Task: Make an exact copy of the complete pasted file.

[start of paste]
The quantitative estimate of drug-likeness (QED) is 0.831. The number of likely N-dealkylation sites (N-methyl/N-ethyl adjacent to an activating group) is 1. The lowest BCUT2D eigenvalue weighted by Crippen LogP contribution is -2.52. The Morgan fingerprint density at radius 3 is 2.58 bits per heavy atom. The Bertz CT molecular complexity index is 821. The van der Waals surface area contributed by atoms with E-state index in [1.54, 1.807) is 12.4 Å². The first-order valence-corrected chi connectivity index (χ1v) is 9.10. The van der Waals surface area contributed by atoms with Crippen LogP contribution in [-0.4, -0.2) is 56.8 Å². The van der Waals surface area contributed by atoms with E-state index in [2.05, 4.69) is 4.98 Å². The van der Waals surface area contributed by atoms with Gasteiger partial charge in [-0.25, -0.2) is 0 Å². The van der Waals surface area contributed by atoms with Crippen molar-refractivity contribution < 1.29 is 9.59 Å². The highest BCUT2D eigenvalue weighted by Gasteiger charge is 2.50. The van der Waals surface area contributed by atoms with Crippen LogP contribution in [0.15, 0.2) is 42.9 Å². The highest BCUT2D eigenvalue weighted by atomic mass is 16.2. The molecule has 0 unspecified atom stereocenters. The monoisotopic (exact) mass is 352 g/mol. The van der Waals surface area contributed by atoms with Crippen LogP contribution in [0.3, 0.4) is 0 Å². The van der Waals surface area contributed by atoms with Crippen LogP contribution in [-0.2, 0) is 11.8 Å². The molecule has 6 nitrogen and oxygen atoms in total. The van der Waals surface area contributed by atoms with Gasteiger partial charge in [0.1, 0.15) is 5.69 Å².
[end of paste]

The quantitative estimate of drug-likeness (QED) is 0.831. The number of likely N-dealkylation sites (N-methyl/N-ethyl adjacent to an activating group) is 1. The lowest BCUT2D eigenvalue weighted by Crippen LogP contribution is -2.52. The Morgan fingerprint density at radius 3 is 2.58 bits per heavy atom. The Bertz CT molecular complexity index is 821. The van der Waals surface area contributed by atoms with E-state index in [1.54, 1.807) is 12.4 Å². The first-order valence-corrected chi connectivity index (χ1v) is 9.10. The van der Waals surface area contributed by atoms with Crippen LogP contribution in [-0.4, -0.2) is 56.8 Å². The van der Waals surface area contributed by atoms with E-state index in [2.05, 4.69) is 4.98 Å². The van der Waals surface area contributed by atoms with Gasteiger partial charge in [-0.25, -0.2) is 0 Å². The van der Waals surface area contributed by atoms with Crippen molar-refractivity contribution < 1.29 is 9.59 Å². The highest BCUT2D eigenvalue weighted by Gasteiger charge is 2.50. The van der Waals surface area contributed by atoms with Crippen LogP contribution in [0.15, 0.2) is 42.9 Å². The highest BCUT2D eigenvalue weighted by atomic mass is 16.2. The molecule has 0 unspecified atom stereocenters. The monoisotopic (exact) mass is 352 g/mol. The van der Waals surface area contributed by atoms with Crippen LogP contribution in [0.3, 0.4) is 0 Å². The van der Waals surface area contributed by atoms with Crippen LogP contribution in [-0.2, 0) is 11.8 Å². The molecule has 6 nitrogen and oxygen atoms in total. The van der Waals surface area contributed by atoms with Gasteiger partial charge in [0.1, 0.15) is 5.69 Å².